Looking for Ojibwe language translation services? We Can Help.
Ojibwe (alternatively spelled Ojibwa or Ojibway) is an Indigenous language spoken in the southern parts of Ontario, Manitoba and Saskatchewan in Canada. There are also Ojibwe populations in the United States in Minnesota, Wisconsin and Michigan. Ojibwe may also be referred to as Chippewa, although this name is mainly used within the United States. There are several different dialects of Ojibwe, and it is important to consider which dialect is needed when dealing with an English in to Ojibwe translation as not all dialects are mutually intelligible. Some dialects use the Latin alphabet, and others use syllabics, and some can use either.
Also known as Saulteaux or Plains Ojibway, Western Ojibwe is spoken by the Saulteaux in Manitoba and Saskatchewan west of Lake Winnipeg.
Chippewa, also known as Southwestern Ojibwe, is spoken on the southern shores of Lake Superior and in the areas toward the south and west of Lake Superior in Michigan, Southern Ontario, Wisconsin, and Minnesota. There is a lot of variation in the language across regions so be sure to specify where your target audience will be when ordering your translation.
This dialect is spoken in Ontario and Manitoba, from northwest of Lake Nipigon, north of Lake of the Woods, south of the Berens River up to the Manitoba border. It is also known as Northern Ojibwe.
More commonly know as Oji-cree, it is nonetheless still an Ojibwe dialect rather than a separate language. Oji-cree is also called Severn Ojibwe and Northern Ojibwe. It is spoken by northern communities in Ontario and at Island Lake, Manitoba.
The Ottawa or Odawa dialect is spoken by the Ottawa people in Southern Ontario and northern Michigan. It is one of the Ojibwe dialects that has undergone the most linguistic change, but still considered an Ojibwe language.
Eastern Ojibwe is the dialect most commonly associated with the blanket term Ojibwe. It is spoken north of Lake Ontario and east of Georgian Bay in Ontario, including Rama and Curve Lake.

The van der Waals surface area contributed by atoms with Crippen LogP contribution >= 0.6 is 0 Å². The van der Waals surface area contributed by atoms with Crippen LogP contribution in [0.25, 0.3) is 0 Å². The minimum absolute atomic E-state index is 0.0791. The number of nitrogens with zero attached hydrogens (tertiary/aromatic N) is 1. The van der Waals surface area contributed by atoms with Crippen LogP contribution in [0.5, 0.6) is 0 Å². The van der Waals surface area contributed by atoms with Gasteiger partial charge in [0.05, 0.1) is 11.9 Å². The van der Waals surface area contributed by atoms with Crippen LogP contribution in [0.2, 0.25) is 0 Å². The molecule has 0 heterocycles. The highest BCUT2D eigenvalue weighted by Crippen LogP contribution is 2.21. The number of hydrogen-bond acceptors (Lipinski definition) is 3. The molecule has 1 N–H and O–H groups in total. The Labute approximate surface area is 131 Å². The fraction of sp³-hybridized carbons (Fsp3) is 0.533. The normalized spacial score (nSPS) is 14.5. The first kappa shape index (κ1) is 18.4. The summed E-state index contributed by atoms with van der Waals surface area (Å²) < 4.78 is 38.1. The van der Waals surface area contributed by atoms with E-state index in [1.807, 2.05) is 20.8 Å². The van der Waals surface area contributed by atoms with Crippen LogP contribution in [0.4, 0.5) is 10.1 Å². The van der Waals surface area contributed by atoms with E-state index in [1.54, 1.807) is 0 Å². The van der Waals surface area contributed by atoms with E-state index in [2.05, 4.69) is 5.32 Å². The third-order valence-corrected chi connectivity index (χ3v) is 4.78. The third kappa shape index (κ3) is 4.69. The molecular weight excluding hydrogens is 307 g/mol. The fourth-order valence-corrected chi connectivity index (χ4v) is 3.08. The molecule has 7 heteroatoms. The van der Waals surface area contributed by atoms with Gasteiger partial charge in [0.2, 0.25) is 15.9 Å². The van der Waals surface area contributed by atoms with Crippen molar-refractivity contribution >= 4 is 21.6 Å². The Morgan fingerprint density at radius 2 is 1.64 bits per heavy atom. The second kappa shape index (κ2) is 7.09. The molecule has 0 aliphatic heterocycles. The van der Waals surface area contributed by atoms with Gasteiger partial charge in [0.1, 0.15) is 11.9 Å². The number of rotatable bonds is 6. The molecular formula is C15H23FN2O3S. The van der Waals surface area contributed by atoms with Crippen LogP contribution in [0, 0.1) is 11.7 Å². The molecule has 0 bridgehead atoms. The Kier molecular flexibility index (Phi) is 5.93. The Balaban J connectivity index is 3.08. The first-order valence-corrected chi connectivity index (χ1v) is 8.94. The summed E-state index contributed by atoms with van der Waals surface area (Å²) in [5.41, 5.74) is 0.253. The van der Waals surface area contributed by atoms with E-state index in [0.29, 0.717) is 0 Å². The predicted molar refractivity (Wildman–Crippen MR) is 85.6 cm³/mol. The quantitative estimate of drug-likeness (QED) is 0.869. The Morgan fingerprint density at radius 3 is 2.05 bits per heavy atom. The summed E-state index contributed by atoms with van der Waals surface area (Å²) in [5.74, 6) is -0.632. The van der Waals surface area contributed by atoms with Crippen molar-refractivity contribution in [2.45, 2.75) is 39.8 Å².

We contacted wintranslation to have one of our assessment documents translated into Eastern Ojibwe. The communication was easy and the translation was delivered with attention to detail and care. The very next time, when we required translation of another document into Dënesųłiné (Chipewyan), nēhiyawēwin (Plains Cree), Néhinaw (Swampy Cree) and Nīhithawīwin (Woods Cree) we contacted wintranslation and really appreciated the one-stop convenience and their capabilities in Indigenous languages we requested.
The museum contacted wintranslation because we needed text translated for a new panel. We wanted two dialects for the panel – Eastern Ojibwe and Mohawk. wintranslation went above and beyond to ensure the dialects were location appropriate and that they were done by knowledge holders from both communities.
Patience and commitment of wintranslation staff to ensure that we had high quality and accurate translation was amazing. Thank you wintranslation, the translators and community members for ensuring the museum was able to put forth an excellent panel that was true to both communities and that visitors to Murney Tower Museum will be able to experience both Eastern Ojibwe and Mohawk in print.
What Is A Good Translator?
Summary of Qualifications for wintranslation's Ojibwe Translators
- Over 20 years of experience developing and teaching the Ojibwe language in numerous schools and universities
- Involved with the development of ciriculum designed to pass on knowledge of the Ojibwe language and culture
- Frequently speaks at conferences, workshops and professional development training courses in both Canada and the United States
- Over 20 years of experience as a translator for English to Ojibwe languages
- Earned a degree in Native Studies from Trent University
- Published author of several journals, books and papers